"We chose a principally residential zoning scheme for this land along the Henri-Bourassa Boulevard," explains Alan DeSousa, the Mayor of Saint-Laurent since November 2001. "Dwellings will be integrated in a commercial center, and terraces will provide public spaces. We want a lively and animated nexus for the neighborhood. A new road, Wilfrid-Reid, has been planned to connect with the train station and the new commercial center. There will also be a direct biking connection with the train station and three walkable paths, so that the residents of Bois-Franc can access this area more easily."

Bois-Franc, France

This new phase, christened Le Quartier (The Neighborhood), should amount to 1,400 units, of which at least 144 will be social housing (built under the direction of the Technical Resources Group for Building Your Neighborhood [Groupe de ressources techniques Bâtir son quartier]), and at least an additional 144 will be affordable housing, indicated Eric Paquet, Director of Urban Planning and Business Services in Saint-Laurent. The buildings will have an average of six to eight stories, and in certain locations will include commercial use.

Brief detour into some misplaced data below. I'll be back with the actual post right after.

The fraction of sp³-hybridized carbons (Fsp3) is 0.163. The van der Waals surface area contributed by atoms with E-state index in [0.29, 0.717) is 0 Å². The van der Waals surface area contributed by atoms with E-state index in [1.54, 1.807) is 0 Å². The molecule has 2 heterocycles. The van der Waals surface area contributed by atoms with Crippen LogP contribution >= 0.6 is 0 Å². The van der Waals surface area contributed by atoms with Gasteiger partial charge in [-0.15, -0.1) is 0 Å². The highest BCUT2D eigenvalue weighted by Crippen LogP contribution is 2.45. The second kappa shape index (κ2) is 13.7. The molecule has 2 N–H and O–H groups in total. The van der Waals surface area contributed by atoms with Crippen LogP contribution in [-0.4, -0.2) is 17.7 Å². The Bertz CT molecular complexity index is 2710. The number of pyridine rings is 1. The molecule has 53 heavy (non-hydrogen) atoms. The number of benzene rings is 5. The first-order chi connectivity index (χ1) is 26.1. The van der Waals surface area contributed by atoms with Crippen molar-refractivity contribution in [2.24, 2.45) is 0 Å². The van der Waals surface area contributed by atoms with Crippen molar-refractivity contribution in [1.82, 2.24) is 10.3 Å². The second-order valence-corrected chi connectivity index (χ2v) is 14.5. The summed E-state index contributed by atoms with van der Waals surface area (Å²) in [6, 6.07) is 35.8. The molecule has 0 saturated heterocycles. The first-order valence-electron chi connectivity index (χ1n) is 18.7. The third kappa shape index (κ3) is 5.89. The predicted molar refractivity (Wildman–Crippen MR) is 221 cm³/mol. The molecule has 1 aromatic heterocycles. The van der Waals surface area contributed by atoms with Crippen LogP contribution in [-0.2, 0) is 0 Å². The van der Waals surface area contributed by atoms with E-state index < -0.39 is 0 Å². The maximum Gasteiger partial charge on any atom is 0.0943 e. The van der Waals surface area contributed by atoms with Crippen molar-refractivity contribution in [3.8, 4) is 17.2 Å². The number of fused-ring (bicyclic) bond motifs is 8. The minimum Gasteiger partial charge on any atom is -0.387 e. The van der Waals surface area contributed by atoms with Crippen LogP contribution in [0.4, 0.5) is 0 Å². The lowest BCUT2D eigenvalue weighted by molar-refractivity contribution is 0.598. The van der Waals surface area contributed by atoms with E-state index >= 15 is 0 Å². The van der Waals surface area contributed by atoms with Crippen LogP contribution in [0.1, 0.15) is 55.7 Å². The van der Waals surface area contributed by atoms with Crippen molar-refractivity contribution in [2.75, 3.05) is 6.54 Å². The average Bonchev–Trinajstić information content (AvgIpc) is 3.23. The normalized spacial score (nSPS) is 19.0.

At the same time, in the background, the third phase of the Bois-Franc neighborhood is coming to life on a part of the old Challenger Golf course. Around 1,400 dwellings (row houses, duplex row houses and condos) remain to be built.

Ecological Constructions

All these dwellings (except for the community housing) should be built with LEED-Silver certification in mind, awarded by the Council on Sustainable Building in Canada (Conseil du bâtiment durable du Canada) or its American counterpart, the U.S. Green Building Council. This demand almost goes without saying in this arrondisement, headed by a mayor who makes it a point to lead the way in green construction.